Air Canada CEO on economic success ‘We will not allow complacency to set in’

CALGARY – Air Canada is flying high as a result of its new low-cost carrier, substantial cost cuts and higher revenues, but the airline’s CEO was sounding a cautionary note during a business speech in Calgary on Tuesday.

“Air Canada has come a long way in only a few short years,” CEO Calin Rovinescu in a speech to the Van Horne Institute in which he noted that last week the airline posted the best quarterly results in its history.

“Still our transformation into a sustainability profitable global carrier continues apace and my intention today was not to spike the ball and declare victory,” he said.

“We will not allow complacency to sink in.”

Shares in Air Canada are currently trading at their highest level in more than five years after a strong third quarter where the carrier’s adjusted net income rose to $365 million, an increase of nearly 60 per cent from last year’s third quarter, which coincides with the months of July, August and September.

The adjusted earnings amounted to $1.29 per share, 26 cents per share above analyst estimates.

Rovinescu said Air Canada’s next “great leap” will stem from the arrival of its fuel-efficient Boeing 787 Dreamliners next March, which will allow the airline to become a bigger player in international markets.

The aircraft and several new large Boeing 777 planes will help Air Canada to continue expanding its global reach. Plans to increase system-wide capacity by nine to 11 per cent next year signals that some international routes could surge by 20 to 30 per cent.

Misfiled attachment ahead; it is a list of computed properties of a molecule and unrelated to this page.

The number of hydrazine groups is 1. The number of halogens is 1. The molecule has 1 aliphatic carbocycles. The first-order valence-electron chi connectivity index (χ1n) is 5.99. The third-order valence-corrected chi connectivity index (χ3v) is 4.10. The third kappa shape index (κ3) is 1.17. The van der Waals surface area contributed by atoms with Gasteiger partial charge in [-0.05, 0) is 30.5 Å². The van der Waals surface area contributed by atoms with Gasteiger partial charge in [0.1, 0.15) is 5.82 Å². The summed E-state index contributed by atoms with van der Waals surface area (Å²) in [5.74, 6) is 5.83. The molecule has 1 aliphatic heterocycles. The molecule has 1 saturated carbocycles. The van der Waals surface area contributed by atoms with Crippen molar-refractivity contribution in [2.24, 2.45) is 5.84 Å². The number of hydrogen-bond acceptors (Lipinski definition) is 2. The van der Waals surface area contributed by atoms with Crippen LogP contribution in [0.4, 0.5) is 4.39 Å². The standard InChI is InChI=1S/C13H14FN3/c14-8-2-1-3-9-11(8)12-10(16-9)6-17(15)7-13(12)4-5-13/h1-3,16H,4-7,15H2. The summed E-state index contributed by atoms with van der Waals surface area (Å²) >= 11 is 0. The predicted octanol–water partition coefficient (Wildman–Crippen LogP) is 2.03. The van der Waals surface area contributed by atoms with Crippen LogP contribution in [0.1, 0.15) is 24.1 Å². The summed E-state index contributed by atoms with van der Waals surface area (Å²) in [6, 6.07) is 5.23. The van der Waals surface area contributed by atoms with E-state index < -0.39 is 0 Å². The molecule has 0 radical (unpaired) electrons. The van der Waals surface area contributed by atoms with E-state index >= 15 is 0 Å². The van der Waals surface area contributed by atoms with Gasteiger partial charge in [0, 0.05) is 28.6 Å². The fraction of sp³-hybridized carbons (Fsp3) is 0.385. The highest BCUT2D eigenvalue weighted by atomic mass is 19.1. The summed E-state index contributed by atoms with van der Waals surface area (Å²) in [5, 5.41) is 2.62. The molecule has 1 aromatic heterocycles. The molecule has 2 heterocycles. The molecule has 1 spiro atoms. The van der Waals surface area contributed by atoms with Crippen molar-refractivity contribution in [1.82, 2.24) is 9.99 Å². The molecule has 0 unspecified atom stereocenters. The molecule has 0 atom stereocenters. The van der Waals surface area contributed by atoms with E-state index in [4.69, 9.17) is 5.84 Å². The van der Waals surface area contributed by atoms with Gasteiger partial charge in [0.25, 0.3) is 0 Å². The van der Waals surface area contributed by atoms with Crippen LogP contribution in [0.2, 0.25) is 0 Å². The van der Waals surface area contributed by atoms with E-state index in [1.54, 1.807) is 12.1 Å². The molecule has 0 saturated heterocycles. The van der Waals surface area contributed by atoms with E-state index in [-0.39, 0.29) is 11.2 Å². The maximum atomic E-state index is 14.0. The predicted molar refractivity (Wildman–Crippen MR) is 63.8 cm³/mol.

“Although we have not yet announced any new routes for the 787, the aircraft’s ability to efficiently carry a mid-sized passenger load transoceanic distances, make it ideal for a market such as Calgary-Beijing,” said Rovinescu.

Air Canada currently has only a 0.3 per cent share of the traffic from Europe and Asia to the United States that flies on non-U.S. carriers. Rovinescu thinks that figure would be more “reasonable” at a 1.5 per cent share, which would account for an extra $400 million a year in revenue.

Rovinescu was also positive about the success of Air Canada Rouge, the new discount carrier that began flying in July with just four planes.

By the end of the winter season, Rouge is scheduled to have 14 narrowbody aircraft in its fleet jammed with more seats. Rouge will service 23 sun destinations previously operated at a higher cost by the mainline carrier.